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9.2: The Varieties of Collections

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    To make good use of the collection classes, the reader needs at least a superficial knowledge of the wide variety of collections that they implement, and their commonalities and differences.

    Programming with collections rather than individual elements is an important way to raise the level of abstraction of a program. The Lisp function map, which applies an argument function to every element of a list and returns a new list containing the results is an early example of this style, but Smalltalk-80 adopted collection-based programming as a central tenet. Modern functional programming languages such as ML and Haskell have followed Smalltalk’s lead.

    Why is this a good idea? Suppose you have a data structure containing a collection of student records, and wish to perform some action on all of the students that meet some criterion. Programmers raised to use an imperative language will immediately reach for a loop. But the Smalltalk programmer will write:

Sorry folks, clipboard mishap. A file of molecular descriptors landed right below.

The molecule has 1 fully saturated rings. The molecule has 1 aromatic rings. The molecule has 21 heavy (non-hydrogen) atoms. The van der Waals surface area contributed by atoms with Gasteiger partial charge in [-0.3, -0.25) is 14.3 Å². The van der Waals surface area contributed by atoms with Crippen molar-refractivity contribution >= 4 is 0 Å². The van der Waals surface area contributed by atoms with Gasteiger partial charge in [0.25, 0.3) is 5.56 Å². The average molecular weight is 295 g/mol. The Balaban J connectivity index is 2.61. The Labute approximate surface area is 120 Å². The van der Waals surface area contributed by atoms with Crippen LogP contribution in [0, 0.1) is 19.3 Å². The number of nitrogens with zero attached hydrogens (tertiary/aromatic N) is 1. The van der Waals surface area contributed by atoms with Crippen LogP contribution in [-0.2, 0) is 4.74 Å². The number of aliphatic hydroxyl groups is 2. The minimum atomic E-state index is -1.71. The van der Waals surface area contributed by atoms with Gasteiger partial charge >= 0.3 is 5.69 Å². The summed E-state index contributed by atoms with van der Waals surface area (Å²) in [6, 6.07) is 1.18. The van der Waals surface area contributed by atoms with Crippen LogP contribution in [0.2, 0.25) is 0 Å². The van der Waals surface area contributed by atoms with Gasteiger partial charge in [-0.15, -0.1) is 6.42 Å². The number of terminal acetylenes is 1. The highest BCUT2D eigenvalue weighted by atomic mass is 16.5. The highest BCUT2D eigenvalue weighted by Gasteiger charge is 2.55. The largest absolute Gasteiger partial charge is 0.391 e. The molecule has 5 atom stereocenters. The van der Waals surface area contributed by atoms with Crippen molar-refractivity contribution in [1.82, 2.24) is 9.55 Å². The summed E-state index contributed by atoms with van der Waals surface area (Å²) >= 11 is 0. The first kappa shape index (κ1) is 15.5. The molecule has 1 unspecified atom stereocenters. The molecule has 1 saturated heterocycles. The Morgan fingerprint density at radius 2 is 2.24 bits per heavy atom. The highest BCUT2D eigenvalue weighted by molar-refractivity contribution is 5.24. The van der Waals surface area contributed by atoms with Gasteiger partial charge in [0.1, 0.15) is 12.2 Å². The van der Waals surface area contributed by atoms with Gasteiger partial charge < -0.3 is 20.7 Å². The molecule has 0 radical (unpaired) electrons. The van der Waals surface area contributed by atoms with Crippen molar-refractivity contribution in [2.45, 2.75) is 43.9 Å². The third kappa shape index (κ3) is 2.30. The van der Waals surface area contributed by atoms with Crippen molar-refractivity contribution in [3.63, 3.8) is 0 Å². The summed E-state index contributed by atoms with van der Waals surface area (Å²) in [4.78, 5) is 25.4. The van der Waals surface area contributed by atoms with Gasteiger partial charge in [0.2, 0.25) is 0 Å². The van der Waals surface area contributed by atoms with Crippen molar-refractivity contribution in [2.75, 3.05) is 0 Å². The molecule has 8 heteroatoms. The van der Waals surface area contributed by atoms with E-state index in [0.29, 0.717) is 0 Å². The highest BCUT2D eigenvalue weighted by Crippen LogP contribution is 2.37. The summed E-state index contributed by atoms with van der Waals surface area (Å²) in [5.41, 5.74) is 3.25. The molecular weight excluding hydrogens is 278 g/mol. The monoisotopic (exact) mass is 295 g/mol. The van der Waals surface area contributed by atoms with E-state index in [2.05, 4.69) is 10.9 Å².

students select: [ :each | each gpa < threshold ]

    which evaluates to a new collection containing precisely those elements of students for which the bracketed function returns true.1 The Smalltalk code has the simplicity and elegance of a domain-specific query language.

    The message select: is understood by all collections in Smalltalk. There is no need to find out if the student data structure is an array or a linked list: the select: message is understood by both. Note that this is quite different from using a loop, where one must know whether students is an array or a linked list before the loop can be set up.

    In Smalltalk, when one speaks of a collection without being more specific about the kind of collection, one means an object that supports well-defined protocols for testing membership and enumerating the elements. All collections understand the testing messages includes:, isEmpty and occurrencesOf:. All collections understand the enumeration messages do:, select:, reject: (which is the opposite of select:), collect: (which is like lisp’s map), detect:ifNone:, inject:into: (which performs a left fold) and many more. It is the ubiquity of this protocol, as well as its variety, that makes it so powerful.

    Table \(\PageIndex{1}\): Standard Collection protocols.
    Protocol Methods
    accessing size, capacity, at: anIndex, at: anIndex put: anElement
    testing isEmpty, includes: anElement, contains: aBlock, occurrencesOf: anElement
    adding add: anElement, addAll: aCollection
    removing remove: anElement, remove: anElement ifAbsent: aBlock, removeAll: aCollection
    enumerating do: aBlock, collect: aBlock, select: aBlock, reject: aBlock, detect: aBlock, detect: aBlock ifNone: aNoneBlock, inject: aValue into: aBinaryBlock
    converting asBag, asSet, asOrderedCollection, asSortedCollection, asArray, asSortedCollection: aBlock